From now until December, when OPEC meets next, member nations would be contemplating what constitutes an equitable price (whether or not that’s achievable given the state of the market) and use that as a basis for deliberations next time around. Both benchmarks ended sharply lower on Friday relative to the previous week’s closing price after OPEC’s decision. Brent shed 3.51% on its May 29 closing price while the WTI lost 2.32%. OPEC’s daily basket price came in at US$59.67 a barrel, right before it reached its latest decision.

In fact, OPEC’s average monthly basket price tells its own story. A graph drawn by the Oilholic (see above left, click to enlarge) based on OPEC data, shows the price falling from an average of $107.89 in June 2014 to $62.24 in May; a decline of 42.31% in that time. It went down a cliff between June and January, before recovering to where we are at the moment.

This blogger firmly believes we are stuck here or hereabouts for a while, as probably do most oil producers (OPEC or non-OPEC). While most would want as high a price as possible, what would they deem as equitable? The figure varies, but when asked about the current price level, Saudi oil minister Ali Al-Naimi quipped: “You can see that I am not stressed, I am happy.”

Of course, the price threshold point ensuring Al-Naimi’s happiness would be a lot lower than regional rivals Iran or Iraq. The Iranians expressed a desire for $75, the uppermost and highly unlikely top range of the Oilholic’s short-term forecast.

Angola, Nigeria, Ecuador and Venezuela said $80 was their equitable price. One suspects, Venezuela – in the midst of an economic crisis – needs a three-figure price but cast its lot with those quoting the highest, even if its $20 short of what it is after.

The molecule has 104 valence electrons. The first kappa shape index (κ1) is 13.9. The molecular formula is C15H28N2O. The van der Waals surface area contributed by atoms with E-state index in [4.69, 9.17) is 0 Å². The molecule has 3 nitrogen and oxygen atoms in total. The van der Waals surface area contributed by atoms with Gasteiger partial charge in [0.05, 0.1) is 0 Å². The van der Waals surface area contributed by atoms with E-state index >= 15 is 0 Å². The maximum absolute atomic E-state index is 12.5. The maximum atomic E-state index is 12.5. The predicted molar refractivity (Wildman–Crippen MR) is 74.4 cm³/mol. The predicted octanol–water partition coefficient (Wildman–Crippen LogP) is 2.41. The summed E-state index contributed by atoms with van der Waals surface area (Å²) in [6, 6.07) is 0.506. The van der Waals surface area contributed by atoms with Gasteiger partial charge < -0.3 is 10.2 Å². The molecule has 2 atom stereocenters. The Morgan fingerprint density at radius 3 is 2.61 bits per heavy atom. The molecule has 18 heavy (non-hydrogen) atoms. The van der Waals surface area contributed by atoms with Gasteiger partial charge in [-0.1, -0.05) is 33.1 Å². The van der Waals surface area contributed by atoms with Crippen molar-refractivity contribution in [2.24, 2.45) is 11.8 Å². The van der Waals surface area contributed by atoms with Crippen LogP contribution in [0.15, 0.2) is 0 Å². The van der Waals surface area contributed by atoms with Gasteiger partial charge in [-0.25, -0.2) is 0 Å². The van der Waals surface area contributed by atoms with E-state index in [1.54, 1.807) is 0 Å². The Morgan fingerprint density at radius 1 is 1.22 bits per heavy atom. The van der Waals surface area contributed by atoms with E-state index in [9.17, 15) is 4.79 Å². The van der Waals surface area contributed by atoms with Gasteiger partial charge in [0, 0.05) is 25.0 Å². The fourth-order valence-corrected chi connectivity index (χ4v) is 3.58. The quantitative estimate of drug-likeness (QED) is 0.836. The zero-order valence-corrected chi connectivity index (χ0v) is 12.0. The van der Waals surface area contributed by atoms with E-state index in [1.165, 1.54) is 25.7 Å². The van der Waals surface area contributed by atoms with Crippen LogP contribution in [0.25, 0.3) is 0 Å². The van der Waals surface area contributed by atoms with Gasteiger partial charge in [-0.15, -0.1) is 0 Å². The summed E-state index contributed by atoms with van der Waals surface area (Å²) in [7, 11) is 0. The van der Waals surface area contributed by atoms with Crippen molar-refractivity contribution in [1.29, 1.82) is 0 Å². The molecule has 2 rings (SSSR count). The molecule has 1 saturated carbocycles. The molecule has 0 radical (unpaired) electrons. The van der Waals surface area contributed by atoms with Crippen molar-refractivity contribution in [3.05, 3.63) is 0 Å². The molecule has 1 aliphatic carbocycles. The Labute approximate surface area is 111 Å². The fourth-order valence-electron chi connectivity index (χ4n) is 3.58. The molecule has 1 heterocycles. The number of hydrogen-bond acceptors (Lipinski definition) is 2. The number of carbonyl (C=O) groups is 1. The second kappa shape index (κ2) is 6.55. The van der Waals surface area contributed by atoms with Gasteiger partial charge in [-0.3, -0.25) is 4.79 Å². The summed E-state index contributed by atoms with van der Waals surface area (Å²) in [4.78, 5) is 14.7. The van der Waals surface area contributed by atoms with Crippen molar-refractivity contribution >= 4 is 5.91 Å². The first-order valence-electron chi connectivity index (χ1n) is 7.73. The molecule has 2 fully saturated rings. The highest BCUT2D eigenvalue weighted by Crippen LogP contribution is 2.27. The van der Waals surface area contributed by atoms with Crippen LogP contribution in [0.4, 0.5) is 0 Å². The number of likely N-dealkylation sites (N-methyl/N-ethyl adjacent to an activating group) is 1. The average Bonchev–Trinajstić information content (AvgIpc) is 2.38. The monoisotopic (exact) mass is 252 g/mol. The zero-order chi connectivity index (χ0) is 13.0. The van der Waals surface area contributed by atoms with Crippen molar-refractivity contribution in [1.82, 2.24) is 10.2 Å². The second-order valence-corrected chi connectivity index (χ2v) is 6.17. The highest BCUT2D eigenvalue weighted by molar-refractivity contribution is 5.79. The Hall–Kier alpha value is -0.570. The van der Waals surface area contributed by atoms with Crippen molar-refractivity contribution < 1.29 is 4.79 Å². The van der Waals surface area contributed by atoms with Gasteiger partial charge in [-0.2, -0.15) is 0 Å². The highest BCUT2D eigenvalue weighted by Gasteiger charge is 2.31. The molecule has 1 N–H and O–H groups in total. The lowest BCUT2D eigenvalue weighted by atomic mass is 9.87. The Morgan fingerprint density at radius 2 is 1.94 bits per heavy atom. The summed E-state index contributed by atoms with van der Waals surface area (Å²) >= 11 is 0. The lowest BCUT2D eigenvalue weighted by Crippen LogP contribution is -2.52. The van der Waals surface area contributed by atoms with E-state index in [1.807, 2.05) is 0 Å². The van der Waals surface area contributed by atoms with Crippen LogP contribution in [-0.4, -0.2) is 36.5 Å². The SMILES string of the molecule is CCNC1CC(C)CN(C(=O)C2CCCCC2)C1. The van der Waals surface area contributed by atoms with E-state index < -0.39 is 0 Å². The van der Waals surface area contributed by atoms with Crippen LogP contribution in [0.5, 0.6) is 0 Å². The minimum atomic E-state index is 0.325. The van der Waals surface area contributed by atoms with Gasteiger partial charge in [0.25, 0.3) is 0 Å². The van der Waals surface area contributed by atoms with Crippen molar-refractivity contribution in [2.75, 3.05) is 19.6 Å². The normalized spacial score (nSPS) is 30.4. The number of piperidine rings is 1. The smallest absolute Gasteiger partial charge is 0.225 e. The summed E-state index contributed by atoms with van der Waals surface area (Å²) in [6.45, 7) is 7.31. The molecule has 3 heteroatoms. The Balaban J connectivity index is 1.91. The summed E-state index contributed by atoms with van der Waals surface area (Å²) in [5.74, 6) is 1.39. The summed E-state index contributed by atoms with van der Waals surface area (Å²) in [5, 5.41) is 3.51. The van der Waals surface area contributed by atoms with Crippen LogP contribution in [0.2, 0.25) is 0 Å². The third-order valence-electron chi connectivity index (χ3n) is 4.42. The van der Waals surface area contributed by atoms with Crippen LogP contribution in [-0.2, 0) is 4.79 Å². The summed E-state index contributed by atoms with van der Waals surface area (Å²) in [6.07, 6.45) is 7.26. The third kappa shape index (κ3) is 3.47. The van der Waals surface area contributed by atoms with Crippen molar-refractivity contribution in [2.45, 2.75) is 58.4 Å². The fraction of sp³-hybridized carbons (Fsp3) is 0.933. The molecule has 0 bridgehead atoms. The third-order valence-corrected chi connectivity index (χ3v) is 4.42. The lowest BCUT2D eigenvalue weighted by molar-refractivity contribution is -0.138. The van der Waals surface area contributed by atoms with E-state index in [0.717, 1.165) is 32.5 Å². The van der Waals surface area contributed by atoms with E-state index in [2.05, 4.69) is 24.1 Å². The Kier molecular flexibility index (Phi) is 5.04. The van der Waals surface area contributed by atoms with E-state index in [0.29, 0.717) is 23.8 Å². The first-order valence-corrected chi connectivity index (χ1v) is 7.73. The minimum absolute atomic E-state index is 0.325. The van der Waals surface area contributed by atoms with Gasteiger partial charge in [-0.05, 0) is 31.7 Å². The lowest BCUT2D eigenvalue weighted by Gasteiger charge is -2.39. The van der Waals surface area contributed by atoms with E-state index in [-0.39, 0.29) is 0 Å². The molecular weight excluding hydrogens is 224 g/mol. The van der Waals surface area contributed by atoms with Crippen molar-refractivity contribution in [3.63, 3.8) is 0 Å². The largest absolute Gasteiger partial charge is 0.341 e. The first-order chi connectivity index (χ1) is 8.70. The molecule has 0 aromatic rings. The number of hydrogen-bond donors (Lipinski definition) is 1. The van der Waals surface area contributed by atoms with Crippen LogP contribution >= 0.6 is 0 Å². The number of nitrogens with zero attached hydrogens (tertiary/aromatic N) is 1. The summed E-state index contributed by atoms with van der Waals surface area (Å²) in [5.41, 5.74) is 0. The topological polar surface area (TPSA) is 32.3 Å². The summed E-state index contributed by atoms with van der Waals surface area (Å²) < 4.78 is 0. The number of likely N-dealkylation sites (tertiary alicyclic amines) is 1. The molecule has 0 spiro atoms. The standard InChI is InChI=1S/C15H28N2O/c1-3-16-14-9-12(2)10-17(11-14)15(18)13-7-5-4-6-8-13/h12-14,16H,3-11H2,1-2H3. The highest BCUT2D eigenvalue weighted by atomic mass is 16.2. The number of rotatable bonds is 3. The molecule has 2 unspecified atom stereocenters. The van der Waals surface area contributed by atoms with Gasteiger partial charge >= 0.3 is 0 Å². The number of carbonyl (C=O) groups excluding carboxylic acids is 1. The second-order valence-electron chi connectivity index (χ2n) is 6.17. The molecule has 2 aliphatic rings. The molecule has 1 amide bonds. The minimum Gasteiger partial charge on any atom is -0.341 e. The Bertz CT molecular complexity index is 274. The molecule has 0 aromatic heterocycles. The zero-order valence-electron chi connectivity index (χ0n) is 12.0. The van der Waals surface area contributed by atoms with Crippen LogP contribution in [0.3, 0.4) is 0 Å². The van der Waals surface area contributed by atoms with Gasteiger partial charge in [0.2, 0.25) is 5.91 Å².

When quizzed about the oil price, El-Badri said, “OPEC does not have a so-called oil price target; we leave that to the market.

“I agree that there are income disparities within OPEC. We have rich oil exporters and poor oil exporters; our decision in November [to hold production] as well as what we have decided today is in the interest of all members.”

The rich ones – Saudi Arabia, United Arab Emirates, Qatar and Kuwait – met well before the OPEC seminar and the subsequent minister's summit, and agreed on keeping the production ceiling where it was at 30 million bpd.

OPEC's production actually came in at 30.93 million bpd in April, and could unofficially be anywhere between 31.5 to 32 million bpd depending on which recent industry survey you choose to rely on. It’s probably why El-Badri downgraded OPEC’s “quota” into a “members’ recommendation”. The Oilholic though couldn’t help noticing there was quiet satisfaction within OPEC about the market not getting materially worse between its meetings with little prospect of prices getting entrenched below $40.

One does not see it coming either. As we enter the latter half of the year, focus will shift towards global economic growth and how it supports demand for crude oil. OPEC noted the global economic recovery had stabilised, albeit with growth at moderate levels.

In the current year, global GDP growth is projected at 3.3%, and expected to be at a slightly higher level of 3.5% for 2016. As a consequence, OPEC expects world oil demand to increase in the second half of 2015 and in 2016, with growth driven by non-OECD countries.

Of course, the said growth levels wont see the oil price shoot up given more than adequate supplies, but will probably see 8 out of 12 OPEC members pretty content, whether they get what they say is their equitable price or not. That’s that from the 167th OPEC meet; time to head back to London town. Keep reading, keep it ‘crude’!

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© Gaurav Sharma 2015. Graph: Monthly average OPEC Basket Price (June 2014 to May 2015) © Gaurav Sharma / Data Source: OPEC.

Wednesday, February 11, 2015

Oil markets & producers on a tricky skating rink

So we had a crude oil price plunge early January, followed by a spike that promptly "un-spiked", only to rise from the ashes and subsequently go down the path of decline again. Expect further slippage, more so as the last week of profit taking takes place before the March futures contracts close, which in ICE Brent’s case would be February 13.